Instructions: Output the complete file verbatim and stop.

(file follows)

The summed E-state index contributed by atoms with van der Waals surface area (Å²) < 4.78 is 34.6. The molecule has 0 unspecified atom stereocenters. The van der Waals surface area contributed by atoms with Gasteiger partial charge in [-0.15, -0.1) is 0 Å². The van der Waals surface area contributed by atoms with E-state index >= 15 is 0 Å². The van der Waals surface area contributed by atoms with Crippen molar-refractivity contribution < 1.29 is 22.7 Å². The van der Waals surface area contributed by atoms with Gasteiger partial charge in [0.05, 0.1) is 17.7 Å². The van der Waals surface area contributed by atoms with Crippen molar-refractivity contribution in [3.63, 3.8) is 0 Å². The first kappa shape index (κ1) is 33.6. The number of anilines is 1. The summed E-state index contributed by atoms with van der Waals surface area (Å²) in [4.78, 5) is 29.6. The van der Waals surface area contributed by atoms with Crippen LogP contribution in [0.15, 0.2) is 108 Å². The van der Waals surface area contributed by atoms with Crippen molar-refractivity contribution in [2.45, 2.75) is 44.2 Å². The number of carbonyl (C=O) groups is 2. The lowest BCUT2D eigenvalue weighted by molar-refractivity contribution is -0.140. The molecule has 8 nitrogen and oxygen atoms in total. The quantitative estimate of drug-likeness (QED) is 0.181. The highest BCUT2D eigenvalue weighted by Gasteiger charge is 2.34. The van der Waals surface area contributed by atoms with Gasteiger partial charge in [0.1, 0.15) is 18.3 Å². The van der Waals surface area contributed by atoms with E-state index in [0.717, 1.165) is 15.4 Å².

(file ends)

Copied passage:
The summed E-state index contributed by atoms with van der Waals surface area (Å²) < 4.78 is 34.6. The molecule has 0 unspecified atom stereocenters. The van der Waals surface area contributed by atoms with Gasteiger partial charge in [-0.15, -0.1) is 0 Å². The van der Waals surface area contributed by atoms with E-state index >= 15 is 0 Å². The van der Waals surface area contributed by atoms with Crippen molar-refractivity contribution < 1.29 is 22.7 Å². The van der Waals surface area contributed by atoms with Gasteiger partial charge in [0.05, 0.1) is 17.7 Å². The van der Waals surface area contributed by atoms with Crippen molar-refractivity contribution in [3.63, 3.8) is 0 Å². The first kappa shape index (κ1) is 33.6. The number of anilines is 1. The summed E-state index contributed by atoms with van der Waals surface area (Å²) in [4.78, 5) is 29.6. The van der Waals surface area contributed by atoms with Crippen LogP contribution in [0.15, 0.2) is 108 Å². The van der Waals surface area contributed by atoms with Crippen molar-refractivity contribution in [2.45, 2.75) is 44.2 Å². The number of carbonyl (C=O) groups is 2. The lowest BCUT2D eigenvalue weighted by molar-refractivity contribution is -0.140. The molecule has 8 nitrogen and oxygen atoms in total. The quantitative estimate of drug-likeness (QED) is 0.181. The highest BCUT2D eigenvalue weighted by Gasteiger charge is 2.34. The van der Waals surface area contributed by atoms with Gasteiger partial charge in [0.1, 0.15) is 18.3 Å². The van der Waals surface area contributed by atoms with E-state index in [0.717, 1.165) is 15.4 Å².